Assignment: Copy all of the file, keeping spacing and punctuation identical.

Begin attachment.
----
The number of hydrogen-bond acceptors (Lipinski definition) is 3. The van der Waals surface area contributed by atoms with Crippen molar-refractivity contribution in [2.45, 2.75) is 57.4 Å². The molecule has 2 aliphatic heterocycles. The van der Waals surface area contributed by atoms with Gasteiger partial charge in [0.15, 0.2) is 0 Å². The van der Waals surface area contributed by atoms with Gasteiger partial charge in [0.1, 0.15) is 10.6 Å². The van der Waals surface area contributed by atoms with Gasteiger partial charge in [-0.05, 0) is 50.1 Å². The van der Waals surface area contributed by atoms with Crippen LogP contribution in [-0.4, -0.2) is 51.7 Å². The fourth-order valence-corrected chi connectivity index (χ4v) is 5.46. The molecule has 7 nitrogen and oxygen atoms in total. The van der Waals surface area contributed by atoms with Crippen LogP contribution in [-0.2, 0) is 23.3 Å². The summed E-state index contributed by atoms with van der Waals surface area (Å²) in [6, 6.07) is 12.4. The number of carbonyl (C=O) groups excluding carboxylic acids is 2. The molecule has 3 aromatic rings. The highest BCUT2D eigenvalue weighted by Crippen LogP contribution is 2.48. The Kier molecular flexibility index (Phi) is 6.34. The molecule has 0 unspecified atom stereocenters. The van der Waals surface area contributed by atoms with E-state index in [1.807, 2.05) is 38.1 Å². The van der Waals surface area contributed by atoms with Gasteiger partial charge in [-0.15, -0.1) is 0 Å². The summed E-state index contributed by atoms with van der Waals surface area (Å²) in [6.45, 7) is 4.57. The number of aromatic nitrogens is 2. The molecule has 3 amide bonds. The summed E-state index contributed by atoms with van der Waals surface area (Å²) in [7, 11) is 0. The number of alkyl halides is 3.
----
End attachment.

The number of hydrogen-bond acceptors (Lipinski definition) is 3. The van der Waals surface area contributed by atoms with Crippen molar-refractivity contribution in [2.45, 2.75) is 57.4 Å². The molecule has 2 aliphatic heterocycles. The van der Waals surface area contributed by atoms with Gasteiger partial charge in [0.15, 0.2) is 0 Å². The van der Waals surface area contributed by atoms with Gasteiger partial charge in [0.1, 0.15) is 10.6 Å². The van der Waals surface area contributed by atoms with Gasteiger partial charge in [-0.05, 0) is 50.1 Å². The van der Waals surface area contributed by atoms with Crippen LogP contribution in [-0.4, -0.2) is 51.7 Å². The fourth-order valence-corrected chi connectivity index (χ4v) is 5.46. The molecule has 7 nitrogen and oxygen atoms in total. The van der Waals surface area contributed by atoms with Crippen LogP contribution in [-0.2, 0) is 23.3 Å². The summed E-state index contributed by atoms with van der Waals surface area (Å²) in [6, 6.07) is 12.4. The number of carbonyl (C=O) groups excluding carboxylic acids is 2. The molecule has 3 aromatic rings. The highest BCUT2D eigenvalue weighted by Crippen LogP contribution is 2.48. The Kier molecular flexibility index (Phi) is 6.34. The molecule has 0 unspecified atom stereocenters. The van der Waals surface area contributed by atoms with E-state index in [1.807, 2.05) is 38.1 Å². The van der Waals surface area contributed by atoms with Gasteiger partial charge in [-0.15, -0.1) is 0 Å². The summed E-state index contributed by atoms with van der Waals surface area (Å²) in [6.45, 7) is 4.57. The number of aromatic nitrogens is 2. The molecule has 3 amide bonds. The summed E-state index contributed by atoms with van der Waals surface area (Å²) in [7, 11) is 0. The number of alkyl halides is 3.